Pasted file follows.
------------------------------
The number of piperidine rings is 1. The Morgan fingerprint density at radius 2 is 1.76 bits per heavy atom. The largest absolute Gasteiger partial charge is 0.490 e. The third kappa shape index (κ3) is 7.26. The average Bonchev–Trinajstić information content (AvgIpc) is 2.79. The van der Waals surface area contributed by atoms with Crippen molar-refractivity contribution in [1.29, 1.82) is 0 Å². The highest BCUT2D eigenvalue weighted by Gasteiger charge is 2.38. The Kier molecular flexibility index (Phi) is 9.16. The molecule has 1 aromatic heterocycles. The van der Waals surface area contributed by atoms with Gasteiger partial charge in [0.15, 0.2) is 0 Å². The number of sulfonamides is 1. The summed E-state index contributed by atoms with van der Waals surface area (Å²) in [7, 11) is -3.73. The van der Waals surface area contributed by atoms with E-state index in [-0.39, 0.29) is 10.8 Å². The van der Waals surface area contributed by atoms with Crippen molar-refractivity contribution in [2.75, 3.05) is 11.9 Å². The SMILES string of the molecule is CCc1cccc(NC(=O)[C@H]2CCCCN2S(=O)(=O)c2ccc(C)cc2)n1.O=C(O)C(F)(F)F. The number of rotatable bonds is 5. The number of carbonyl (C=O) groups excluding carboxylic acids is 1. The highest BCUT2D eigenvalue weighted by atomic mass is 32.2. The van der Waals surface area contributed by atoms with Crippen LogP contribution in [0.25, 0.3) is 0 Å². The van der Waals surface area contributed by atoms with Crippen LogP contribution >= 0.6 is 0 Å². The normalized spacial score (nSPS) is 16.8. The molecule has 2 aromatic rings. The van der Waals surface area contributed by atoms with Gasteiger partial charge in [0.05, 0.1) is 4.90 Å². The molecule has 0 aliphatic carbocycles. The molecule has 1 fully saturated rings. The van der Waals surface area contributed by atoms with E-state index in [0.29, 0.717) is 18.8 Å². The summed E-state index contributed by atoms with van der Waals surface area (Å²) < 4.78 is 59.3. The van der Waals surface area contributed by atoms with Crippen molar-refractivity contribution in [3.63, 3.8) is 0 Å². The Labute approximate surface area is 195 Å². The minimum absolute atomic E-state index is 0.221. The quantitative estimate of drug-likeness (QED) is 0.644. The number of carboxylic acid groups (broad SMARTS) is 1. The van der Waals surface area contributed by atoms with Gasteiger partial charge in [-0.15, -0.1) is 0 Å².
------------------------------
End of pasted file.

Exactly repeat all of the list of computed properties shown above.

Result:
The number of piperidine rings is 1. The Morgan fingerprint density at radius 2 is 1.76 bits per heavy atom. The largest absolute Gasteiger partial charge is 0.490 e. The third kappa shape index (κ3) is 7.26. The average Bonchev–Trinajstić information content (AvgIpc) is 2.79. The van der Waals surface area contributed by atoms with Crippen molar-refractivity contribution in [1.29, 1.82) is 0 Å². The highest BCUT2D eigenvalue weighted by Gasteiger charge is 2.38. The Kier molecular flexibility index (Phi) is 9.16. The molecule has 1 aromatic heterocycles. The van der Waals surface area contributed by atoms with Gasteiger partial charge in [0.15, 0.2) is 0 Å². The number of sulfonamides is 1. The summed E-state index contributed by atoms with van der Waals surface area (Å²) in [7, 11) is -3.73. The van der Waals surface area contributed by atoms with E-state index in [-0.39, 0.29) is 10.8 Å². The van der Waals surface area contributed by atoms with Crippen molar-refractivity contribution in [2.75, 3.05) is 11.9 Å². The SMILES string of the molecule is CCc1cccc(NC(=O)[C@H]2CCCCN2S(=O)(=O)c2ccc(C)cc2)n1.O=C(O)C(F)(F)F. The number of rotatable bonds is 5. The number of carbonyl (C=O) groups excluding carboxylic acids is 1. The highest BCUT2D eigenvalue weighted by atomic mass is 32.2. The van der Waals surface area contributed by atoms with Crippen LogP contribution in [0.25, 0.3) is 0 Å². The van der Waals surface area contributed by atoms with Crippen LogP contribution >= 0.6 is 0 Å². The normalized spacial score (nSPS) is 16.8. The molecule has 2 aromatic rings. The van der Waals surface area contributed by atoms with Gasteiger partial charge in [0.05, 0.1) is 4.90 Å². The molecule has 0 aliphatic carbocycles. The molecule has 1 fully saturated rings. The van der Waals surface area contributed by atoms with E-state index in [0.29, 0.717) is 18.8 Å². The summed E-state index contributed by atoms with van der Waals surface area (Å²) < 4.78 is 59.3. The van der Waals surface area contributed by atoms with Crippen molar-refractivity contribution in [3.63, 3.8) is 0 Å². The Labute approximate surface area is 195 Å². The minimum absolute atomic E-state index is 0.221. The quantitative estimate of drug-likeness (QED) is 0.644. The number of carboxylic acid groups (broad SMARTS) is 1. The van der Waals surface area contributed by atoms with Gasteiger partial charge in [-0.15, -0.1) is 0 Å².